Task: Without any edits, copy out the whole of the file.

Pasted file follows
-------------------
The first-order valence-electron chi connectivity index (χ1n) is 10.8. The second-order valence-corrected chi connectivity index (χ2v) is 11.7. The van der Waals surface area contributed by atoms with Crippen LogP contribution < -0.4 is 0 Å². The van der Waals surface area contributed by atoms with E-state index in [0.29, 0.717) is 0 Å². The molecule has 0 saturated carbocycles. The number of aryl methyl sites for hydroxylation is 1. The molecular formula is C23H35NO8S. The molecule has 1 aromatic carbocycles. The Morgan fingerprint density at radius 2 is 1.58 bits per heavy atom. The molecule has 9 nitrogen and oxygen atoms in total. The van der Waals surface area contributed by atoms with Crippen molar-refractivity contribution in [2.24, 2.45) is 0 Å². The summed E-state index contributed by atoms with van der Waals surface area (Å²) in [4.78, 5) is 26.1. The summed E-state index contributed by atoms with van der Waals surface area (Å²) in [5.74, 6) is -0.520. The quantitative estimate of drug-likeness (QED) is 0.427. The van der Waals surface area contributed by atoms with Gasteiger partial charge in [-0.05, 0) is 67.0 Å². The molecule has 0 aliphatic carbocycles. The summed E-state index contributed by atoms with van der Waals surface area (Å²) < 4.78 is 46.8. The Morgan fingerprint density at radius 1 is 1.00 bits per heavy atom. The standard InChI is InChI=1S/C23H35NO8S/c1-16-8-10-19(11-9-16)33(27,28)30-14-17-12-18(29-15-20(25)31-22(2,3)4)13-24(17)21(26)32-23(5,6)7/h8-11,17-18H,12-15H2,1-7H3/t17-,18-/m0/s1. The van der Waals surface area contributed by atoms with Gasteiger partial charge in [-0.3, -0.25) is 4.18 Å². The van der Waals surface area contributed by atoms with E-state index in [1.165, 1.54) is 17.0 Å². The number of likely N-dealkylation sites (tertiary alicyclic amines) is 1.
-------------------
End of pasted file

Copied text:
The first-order valence-electron chi connectivity index (χ1n) is 10.8. The second-order valence-corrected chi connectivity index (χ2v) is 11.7. The van der Waals surface area contributed by atoms with Crippen LogP contribution < -0.4 is 0 Å². The van der Waals surface area contributed by atoms with E-state index in [0.29, 0.717) is 0 Å². The molecule has 0 saturated carbocycles. The number of aryl methyl sites for hydroxylation is 1. The molecular formula is C23H35NO8S. The molecule has 1 aromatic carbocycles. The Morgan fingerprint density at radius 2 is 1.58 bits per heavy atom. The molecule has 9 nitrogen and oxygen atoms in total. The van der Waals surface area contributed by atoms with Crippen molar-refractivity contribution in [2.24, 2.45) is 0 Å². The summed E-state index contributed by atoms with van der Waals surface area (Å²) in [4.78, 5) is 26.1. The summed E-state index contributed by atoms with van der Waals surface area (Å²) in [5.74, 6) is -0.520. The quantitative estimate of drug-likeness (QED) is 0.427. The van der Waals surface area contributed by atoms with Gasteiger partial charge in [-0.05, 0) is 67.0 Å². The molecule has 0 aliphatic carbocycles. The summed E-state index contributed by atoms with van der Waals surface area (Å²) < 4.78 is 46.8. The Morgan fingerprint density at radius 1 is 1.00 bits per heavy atom. The standard InChI is InChI=1S/C23H35NO8S/c1-16-8-10-19(11-9-16)33(27,28)30-14-17-12-18(29-15-20(25)31-22(2,3)4)13-24(17)21(26)32-23(5,6)7/h8-11,17-18H,12-15H2,1-7H3/t17-,18-/m0/s1. The van der Waals surface area contributed by atoms with Gasteiger partial charge in [-0.3, -0.25) is 4.18 Å². The van der Waals surface area contributed by atoms with E-state index in [1.165, 1.54) is 17.0 Å². The number of likely N-dealkylation sites (tertiary alicyclic amines) is 1.